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I'm looking at different ways to display search results in a directory where there are three levels of premium member.

The current way is to display the Gold, Silver, Bronze results first, in that order, and then the free ones last. The user cannot change the order by a-z or relevance or rating.

I'm wondering if anyone has any experience or thoughts on displaying banded results? Although Google paid results are often cited, this isn't really an option as there could be a lot of premium results on certain searches.

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You shouldn't just ask for examples of how other people do it - they may not do it particularly well. As this is a site of UX experts you should ask the direct question of how to do it. Bypass the middleman and we'll give you direct advice on what to do, rather than just listing loads of sites that may or may not do it particularly well. –  JonW Sep 11 '13 at 10:31
    
Oh sorry, I've only just come across this site. But it's good to have examples to back up your thoughts in a meeting sometimes. I shall edit my question. –  jenthomson Sep 11 '13 at 10:33
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Oh I'm not saying that examples are bad, just that they should support the answer itself, rather than just say 'company X does something' without any reasoning as to whether it's a good approach or not. After all, just because Company X do something that's not really going to help you, but what would help if if Company X did something that works well because.... –  JonW Sep 11 '13 at 10:37
    
I don't really understand what is being asked here. What is the problem with the current solution? What are the business goals and what you reckon the user goal is? –  Izhaki Sep 12 '13 at 0:36
    
Who is your customer? The advertiser or the searcher? They have conflicting interests. I'm inclined to believe "the advertiser" since you state that the searcher cannot sort for relevance. BTW, read up on the single reason why Google wiped out its established competition, and then rethink your plan to compete with Google. –  MSalters Sep 16 '13 at 8:00

2 Answers 2

My take is that the value of single dimension (i.e. linear result position alone) banded results for users and advertisers are severely limited and plateaued (or even decreased) as the number increased. In fact, for your case, inability to sort result is a huge drawback. Eventually your site are for advertisers as well as users.

The outcome of the UI should really depends what kind of business decisions are there. Nevertheless, as designers, you can influence the outcome of the design depending on how strict or flexible the business owner is.

For example for your case there are some unfurnished details which can aid you and business owner to formulate a more valuable banding. 1. is there limit on how many premium results are displayed at any one time (Google sets it at 3 on top) 2. Is the location of the results fixed or is there room for negotiation. 3. Is there some kind of others discriminants to decide which premium members of the same class belongs in the higher position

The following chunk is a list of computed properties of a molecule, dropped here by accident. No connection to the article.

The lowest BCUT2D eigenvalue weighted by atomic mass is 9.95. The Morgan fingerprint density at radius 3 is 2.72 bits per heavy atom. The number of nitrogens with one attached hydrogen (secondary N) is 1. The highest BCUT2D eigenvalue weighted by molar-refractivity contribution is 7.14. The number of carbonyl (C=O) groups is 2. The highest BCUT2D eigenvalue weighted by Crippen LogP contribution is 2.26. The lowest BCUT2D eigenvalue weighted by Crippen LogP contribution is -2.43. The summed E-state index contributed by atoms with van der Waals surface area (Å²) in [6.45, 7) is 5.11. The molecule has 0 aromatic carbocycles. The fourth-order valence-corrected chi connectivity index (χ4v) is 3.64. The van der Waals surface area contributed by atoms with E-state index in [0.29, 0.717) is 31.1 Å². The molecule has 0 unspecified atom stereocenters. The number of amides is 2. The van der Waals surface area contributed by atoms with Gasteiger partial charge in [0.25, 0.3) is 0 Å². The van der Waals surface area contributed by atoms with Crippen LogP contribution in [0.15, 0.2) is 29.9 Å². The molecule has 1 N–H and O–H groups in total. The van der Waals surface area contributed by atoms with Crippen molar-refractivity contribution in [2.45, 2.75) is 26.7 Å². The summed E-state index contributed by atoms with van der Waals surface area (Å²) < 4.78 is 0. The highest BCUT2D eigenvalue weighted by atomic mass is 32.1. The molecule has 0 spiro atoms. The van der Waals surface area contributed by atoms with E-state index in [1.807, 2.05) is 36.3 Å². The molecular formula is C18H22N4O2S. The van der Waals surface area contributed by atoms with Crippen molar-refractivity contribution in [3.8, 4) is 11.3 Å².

There are many more creative ways to deliver more valuable premium listings without sacrificing on usability. Some samples:

  1. Multiple premium location - top, left, in between normal result (not displayed in screenshot)
  2. Multiple level of premium - different shades and location
  3. Multiple type of items to be featured - seller and products
  4. Accessories - ribbon, color, pics, icons

enter image description here

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Thanks @Aditya, that's given me some food for thought. The problem is that there are unlimited numbers of premium profile who are paying to be first, second or third level in the results. The client is reluctant to strongly colour code them or to limit how many premium appear. I presented some results including subtle banners and additional featured profiles. –  jenthomson Sep 18 '13 at 9:41

The key to consider here is what is the user paying for. That should entirely drive this design decision. It looks like in your case, the search result status is one of the products you're selling and you should treat it like a product in its own right, not merely a design element of a larger product.

If they want their search results first, make them first. If they want a guarantee that their result will be on the first page, create a separate section on the first page for those results. You need to think of these things as features in your product. They might want a logo next to their search result or basic subnavigation or a special summary blurb.

In other words, you probably shouldn't be asking that question here. Thats probably why this question looks like a poor fit to the other responders.

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I hear what you're saying but these things have all been sold as part of the product already before my involvement. The problem is more the ordering within the parameters the client has requested. Making it work best for both the advertiser and the searcher. –  jenthomson Sep 18 '13 at 9:46

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